By Fred A. Bernstein
In 1997, he got a call from Diller and Scofidio, who needed help redesigning the Brasserie, a restaurant in Manhattan’s landmark Seagram Building. With Renfro, they created a much-talked-about interior that explores themes of surveillance (video cameras project images of people walking in the door). Next, came the Blur Building, hundreds of nozzles spraying water to create a man-made cloud over a lake in Switzerland, which received worldwide attention in 2002. Bigger jobs started coming in—the Institute of Contemporary Art in Boston, an arts center at Brown University—and the firm moved out of Diller and Scofidio’s Greenwich Village loft to a Chelsea building with views of the High Line. DS+R has already designed the final, unbuilt section of the park, sweeping north to West 34th Street.
According to Renfro, he was stunned -- and humbled -- in 2004, when the couple offered to make him a named partner. He was also shocked when Diller, quoted in a New York Times article, described the firm’s resulting power structure as “kind of a couple and a gay guy” and added that Renfro “created a destabilizing condition that is actually good for the work.”
When asked if he felt like he’d been outed in the Times, Renfro explains, “I was already plenty out before that.”
For Diller, the decision to elevate Renfro in the firm was simple. “He has a supple mind,” she says. “I find him fun to play with, architecturally.” She says they also fight, and “whoever ends up least bloody wins.”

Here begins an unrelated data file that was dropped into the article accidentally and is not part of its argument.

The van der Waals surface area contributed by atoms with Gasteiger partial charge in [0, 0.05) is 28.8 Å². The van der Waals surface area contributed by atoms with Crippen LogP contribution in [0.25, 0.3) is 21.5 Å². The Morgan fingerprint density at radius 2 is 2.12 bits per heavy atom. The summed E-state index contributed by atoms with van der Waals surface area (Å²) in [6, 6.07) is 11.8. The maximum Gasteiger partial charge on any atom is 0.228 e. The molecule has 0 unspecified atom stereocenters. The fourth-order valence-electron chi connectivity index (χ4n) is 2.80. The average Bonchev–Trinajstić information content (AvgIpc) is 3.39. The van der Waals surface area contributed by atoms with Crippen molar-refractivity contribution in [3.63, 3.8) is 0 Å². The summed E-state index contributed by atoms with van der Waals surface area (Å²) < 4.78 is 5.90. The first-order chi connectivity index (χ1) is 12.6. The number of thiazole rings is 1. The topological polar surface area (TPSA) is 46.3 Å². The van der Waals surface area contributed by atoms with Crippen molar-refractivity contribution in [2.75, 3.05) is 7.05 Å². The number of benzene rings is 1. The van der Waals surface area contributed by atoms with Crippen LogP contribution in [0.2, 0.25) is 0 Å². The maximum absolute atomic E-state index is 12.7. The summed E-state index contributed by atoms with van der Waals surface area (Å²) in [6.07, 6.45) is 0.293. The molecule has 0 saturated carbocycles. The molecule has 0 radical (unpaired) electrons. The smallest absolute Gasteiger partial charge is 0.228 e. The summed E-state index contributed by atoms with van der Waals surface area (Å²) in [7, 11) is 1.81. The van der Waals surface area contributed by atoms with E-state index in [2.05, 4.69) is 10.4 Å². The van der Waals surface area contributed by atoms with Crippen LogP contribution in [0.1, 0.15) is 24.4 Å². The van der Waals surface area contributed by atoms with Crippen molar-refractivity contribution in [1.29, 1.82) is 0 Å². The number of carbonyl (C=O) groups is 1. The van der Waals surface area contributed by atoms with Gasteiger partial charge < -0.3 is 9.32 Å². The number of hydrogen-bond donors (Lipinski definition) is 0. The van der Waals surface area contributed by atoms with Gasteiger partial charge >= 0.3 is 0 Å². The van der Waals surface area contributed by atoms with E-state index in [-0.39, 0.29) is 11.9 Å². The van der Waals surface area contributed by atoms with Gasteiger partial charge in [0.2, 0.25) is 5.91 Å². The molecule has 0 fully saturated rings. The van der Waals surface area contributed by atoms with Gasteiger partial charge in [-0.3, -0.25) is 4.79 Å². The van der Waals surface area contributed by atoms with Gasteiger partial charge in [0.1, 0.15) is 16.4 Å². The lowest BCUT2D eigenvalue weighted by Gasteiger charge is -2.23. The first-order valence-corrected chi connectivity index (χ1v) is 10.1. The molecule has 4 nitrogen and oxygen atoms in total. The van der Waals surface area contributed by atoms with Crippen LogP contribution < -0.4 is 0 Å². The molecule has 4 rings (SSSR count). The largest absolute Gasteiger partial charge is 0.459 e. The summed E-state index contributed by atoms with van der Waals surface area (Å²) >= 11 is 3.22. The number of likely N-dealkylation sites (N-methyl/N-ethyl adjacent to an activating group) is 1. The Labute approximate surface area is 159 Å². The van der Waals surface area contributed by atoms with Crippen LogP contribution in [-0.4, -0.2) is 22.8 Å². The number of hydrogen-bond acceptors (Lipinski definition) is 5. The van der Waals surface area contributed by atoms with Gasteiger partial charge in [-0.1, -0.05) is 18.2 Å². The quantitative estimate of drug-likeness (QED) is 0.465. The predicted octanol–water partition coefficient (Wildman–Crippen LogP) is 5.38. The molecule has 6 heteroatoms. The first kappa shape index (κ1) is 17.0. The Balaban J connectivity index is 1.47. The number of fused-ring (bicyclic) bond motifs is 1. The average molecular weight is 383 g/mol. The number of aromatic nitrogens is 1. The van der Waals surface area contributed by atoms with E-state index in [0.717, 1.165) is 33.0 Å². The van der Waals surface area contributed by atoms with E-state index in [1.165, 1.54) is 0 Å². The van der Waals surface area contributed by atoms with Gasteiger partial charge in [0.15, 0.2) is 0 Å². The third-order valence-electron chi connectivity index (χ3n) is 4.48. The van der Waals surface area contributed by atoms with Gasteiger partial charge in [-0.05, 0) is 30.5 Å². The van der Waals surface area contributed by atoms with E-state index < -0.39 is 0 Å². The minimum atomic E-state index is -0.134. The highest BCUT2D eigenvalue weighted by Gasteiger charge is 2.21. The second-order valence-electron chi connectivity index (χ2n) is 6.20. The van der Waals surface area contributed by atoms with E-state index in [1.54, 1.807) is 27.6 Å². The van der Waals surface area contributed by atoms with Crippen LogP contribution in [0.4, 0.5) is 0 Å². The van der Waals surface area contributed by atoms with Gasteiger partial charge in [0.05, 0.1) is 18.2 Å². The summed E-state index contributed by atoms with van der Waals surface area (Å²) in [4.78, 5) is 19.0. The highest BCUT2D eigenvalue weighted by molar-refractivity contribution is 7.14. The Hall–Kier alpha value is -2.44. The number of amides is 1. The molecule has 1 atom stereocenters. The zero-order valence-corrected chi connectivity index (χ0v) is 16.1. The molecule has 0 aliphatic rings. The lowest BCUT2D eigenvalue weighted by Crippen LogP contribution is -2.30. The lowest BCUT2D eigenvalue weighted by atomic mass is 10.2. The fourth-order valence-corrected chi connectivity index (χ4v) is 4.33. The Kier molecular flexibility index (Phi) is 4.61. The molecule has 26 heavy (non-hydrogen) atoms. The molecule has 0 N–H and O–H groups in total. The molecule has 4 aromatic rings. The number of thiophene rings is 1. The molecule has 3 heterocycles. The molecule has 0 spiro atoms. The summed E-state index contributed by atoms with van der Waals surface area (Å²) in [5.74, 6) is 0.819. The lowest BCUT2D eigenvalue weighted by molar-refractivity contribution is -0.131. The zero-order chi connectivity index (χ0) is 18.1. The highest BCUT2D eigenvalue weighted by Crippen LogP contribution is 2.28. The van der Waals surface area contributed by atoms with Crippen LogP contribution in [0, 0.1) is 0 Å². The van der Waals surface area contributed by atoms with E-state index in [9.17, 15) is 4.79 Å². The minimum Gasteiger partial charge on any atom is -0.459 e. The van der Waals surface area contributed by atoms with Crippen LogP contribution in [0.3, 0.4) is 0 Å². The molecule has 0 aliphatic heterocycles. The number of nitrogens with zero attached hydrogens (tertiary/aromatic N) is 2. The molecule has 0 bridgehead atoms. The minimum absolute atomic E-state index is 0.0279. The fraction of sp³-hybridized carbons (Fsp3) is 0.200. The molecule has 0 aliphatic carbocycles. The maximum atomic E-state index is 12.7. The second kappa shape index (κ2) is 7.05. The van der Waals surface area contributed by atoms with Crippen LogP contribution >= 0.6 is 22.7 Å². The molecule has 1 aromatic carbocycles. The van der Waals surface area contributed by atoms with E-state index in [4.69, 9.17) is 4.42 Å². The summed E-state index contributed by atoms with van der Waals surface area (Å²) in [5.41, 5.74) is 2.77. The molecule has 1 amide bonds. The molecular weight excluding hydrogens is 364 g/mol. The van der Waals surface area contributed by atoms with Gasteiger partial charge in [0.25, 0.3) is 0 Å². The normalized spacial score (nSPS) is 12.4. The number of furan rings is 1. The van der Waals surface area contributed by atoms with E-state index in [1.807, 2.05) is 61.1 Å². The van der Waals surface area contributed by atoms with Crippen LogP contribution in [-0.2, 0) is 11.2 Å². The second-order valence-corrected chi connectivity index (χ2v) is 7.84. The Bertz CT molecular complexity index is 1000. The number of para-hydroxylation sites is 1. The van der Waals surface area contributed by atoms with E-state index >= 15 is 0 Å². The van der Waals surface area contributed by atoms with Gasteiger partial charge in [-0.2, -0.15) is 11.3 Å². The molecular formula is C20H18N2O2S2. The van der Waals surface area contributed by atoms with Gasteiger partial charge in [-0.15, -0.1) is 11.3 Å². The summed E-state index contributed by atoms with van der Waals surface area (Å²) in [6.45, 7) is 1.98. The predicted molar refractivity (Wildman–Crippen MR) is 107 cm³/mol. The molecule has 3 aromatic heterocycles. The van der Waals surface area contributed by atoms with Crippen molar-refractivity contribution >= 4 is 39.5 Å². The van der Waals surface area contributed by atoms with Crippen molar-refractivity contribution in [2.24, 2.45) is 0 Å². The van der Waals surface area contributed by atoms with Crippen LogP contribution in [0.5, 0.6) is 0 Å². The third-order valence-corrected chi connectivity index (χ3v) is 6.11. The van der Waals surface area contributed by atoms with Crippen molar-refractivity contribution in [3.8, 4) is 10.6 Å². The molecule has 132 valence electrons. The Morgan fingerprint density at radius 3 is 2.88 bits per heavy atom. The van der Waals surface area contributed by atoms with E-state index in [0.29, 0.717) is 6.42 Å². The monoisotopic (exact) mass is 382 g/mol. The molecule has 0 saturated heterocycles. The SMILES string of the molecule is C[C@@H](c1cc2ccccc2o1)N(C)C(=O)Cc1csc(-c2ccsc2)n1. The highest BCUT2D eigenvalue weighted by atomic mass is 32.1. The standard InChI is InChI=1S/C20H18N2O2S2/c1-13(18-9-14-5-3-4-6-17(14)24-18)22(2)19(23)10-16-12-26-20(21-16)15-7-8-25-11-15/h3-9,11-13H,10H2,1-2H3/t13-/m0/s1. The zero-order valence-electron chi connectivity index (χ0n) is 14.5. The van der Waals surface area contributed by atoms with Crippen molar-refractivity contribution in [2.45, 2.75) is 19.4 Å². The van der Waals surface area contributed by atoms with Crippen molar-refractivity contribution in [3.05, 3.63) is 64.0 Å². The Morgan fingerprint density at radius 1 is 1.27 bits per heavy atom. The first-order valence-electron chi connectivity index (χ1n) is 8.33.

According to Urbach, “Charles has articulated a kind of independent point of view, among the three, that’s really impressive when you consider that they’re the founding partners and have been together for decades.” But they’re anything if complacent. Diller says that the fact that she sometimes has to “apologize for Charles in the morning” helps keep things interesting around the office.
But if Renfro is known as the firm’s social butterfly, he says his personal life has often been sacrificed to his work. It didn’t help that, in 2004, he was badly shaken by a break-up, which made him skittish about relationships. “I would certainly like to have a serious boy in my life,” he explains, “in case everything comes crashing down. Growing old alone is not a happy thought.”
For the last few months, he has been dating the Israeli-born pianist Daniel Gortler, whom he met at a Manhattan gym. “No, not in the steam room, but quite respectably, at the pull-down machine,” he says.
Although he’s finding time for a personal life, working in the architecture studio remains where he finds much of his excitement. “Conjuring up alternate environments is easy and fun. It’s when I’m most relaxed and most giddy,” he says. “Maybe being an architect is also about escaping the harsh, homophobic world and making a space of elation, a space that’s gay by virtue of being a space I want to be in.”
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